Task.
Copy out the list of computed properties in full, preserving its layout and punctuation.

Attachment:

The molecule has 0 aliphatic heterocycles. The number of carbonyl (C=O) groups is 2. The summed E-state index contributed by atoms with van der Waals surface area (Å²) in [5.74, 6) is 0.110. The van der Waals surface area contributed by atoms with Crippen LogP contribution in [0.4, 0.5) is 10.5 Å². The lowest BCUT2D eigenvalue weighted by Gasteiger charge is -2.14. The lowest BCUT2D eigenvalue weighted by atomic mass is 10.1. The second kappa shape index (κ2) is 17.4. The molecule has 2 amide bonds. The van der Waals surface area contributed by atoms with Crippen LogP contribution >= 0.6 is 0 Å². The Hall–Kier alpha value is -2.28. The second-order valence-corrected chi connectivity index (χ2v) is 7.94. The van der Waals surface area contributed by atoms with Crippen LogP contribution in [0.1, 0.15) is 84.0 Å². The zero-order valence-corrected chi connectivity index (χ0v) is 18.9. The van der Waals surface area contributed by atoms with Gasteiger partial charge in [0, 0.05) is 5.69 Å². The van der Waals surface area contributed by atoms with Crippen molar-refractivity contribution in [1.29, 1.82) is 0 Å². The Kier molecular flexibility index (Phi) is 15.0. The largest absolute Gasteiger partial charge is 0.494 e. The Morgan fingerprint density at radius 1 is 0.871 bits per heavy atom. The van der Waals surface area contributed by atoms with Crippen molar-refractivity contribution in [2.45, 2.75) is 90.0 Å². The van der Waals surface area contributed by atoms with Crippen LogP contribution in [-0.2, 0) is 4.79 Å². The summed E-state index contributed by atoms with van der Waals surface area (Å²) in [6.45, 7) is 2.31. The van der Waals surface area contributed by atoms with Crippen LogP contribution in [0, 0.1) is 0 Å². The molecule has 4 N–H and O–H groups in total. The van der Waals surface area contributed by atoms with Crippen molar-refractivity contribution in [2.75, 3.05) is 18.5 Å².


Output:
The molecule has 0 aliphatic heterocycles. The number of carbonyl (C=O) groups is 2. The summed E-state index contributed by atoms with van der Waals surface area (Å²) in [5.74, 6) is 0.110. The van der Waals surface area contributed by atoms with Crippen LogP contribution in [0.4, 0.5) is 10.5 Å². The lowest BCUT2D eigenvalue weighted by Gasteiger charge is -2.14. The lowest BCUT2D eigenvalue weighted by atomic mass is 10.1. The second kappa shape index (κ2) is 17.4. The molecule has 2 amide bonds. The van der Waals surface area contributed by atoms with Crippen LogP contribution >= 0.6 is 0 Å². The Hall–Kier alpha value is -2.28. The second-order valence-corrected chi connectivity index (χ2v) is 7.94. The van der Waals surface area contributed by atoms with Crippen LogP contribution in [0.1, 0.15) is 84.0 Å². The zero-order valence-corrected chi connectivity index (χ0v) is 18.9. The van der Waals surface area contributed by atoms with Gasteiger partial charge in [0, 0.05) is 5.69 Å². The van der Waals surface area contributed by atoms with Crippen molar-refractivity contribution in [1.29, 1.82) is 0 Å². The Kier molecular flexibility index (Phi) is 15.0. The largest absolute Gasteiger partial charge is 0.494 e. The Morgan fingerprint density at radius 1 is 0.871 bits per heavy atom. The van der Waals surface area contributed by atoms with Crippen molar-refractivity contribution in [2.45, 2.75) is 90.0 Å². The van der Waals surface area contributed by atoms with Crippen LogP contribution in [-0.2, 0) is 4.79 Å². The summed E-state index contributed by atoms with van der Waals surface area (Å²) in [6.45, 7) is 2.31. The van der Waals surface area contributed by atoms with Crippen LogP contribution in [0, 0.1) is 0 Å². The molecule has 4 N–H and O–H groups in total. The van der Waals surface area contributed by atoms with Crippen molar-refractivity contribution in [2.75, 3.05) is 18.5 Å².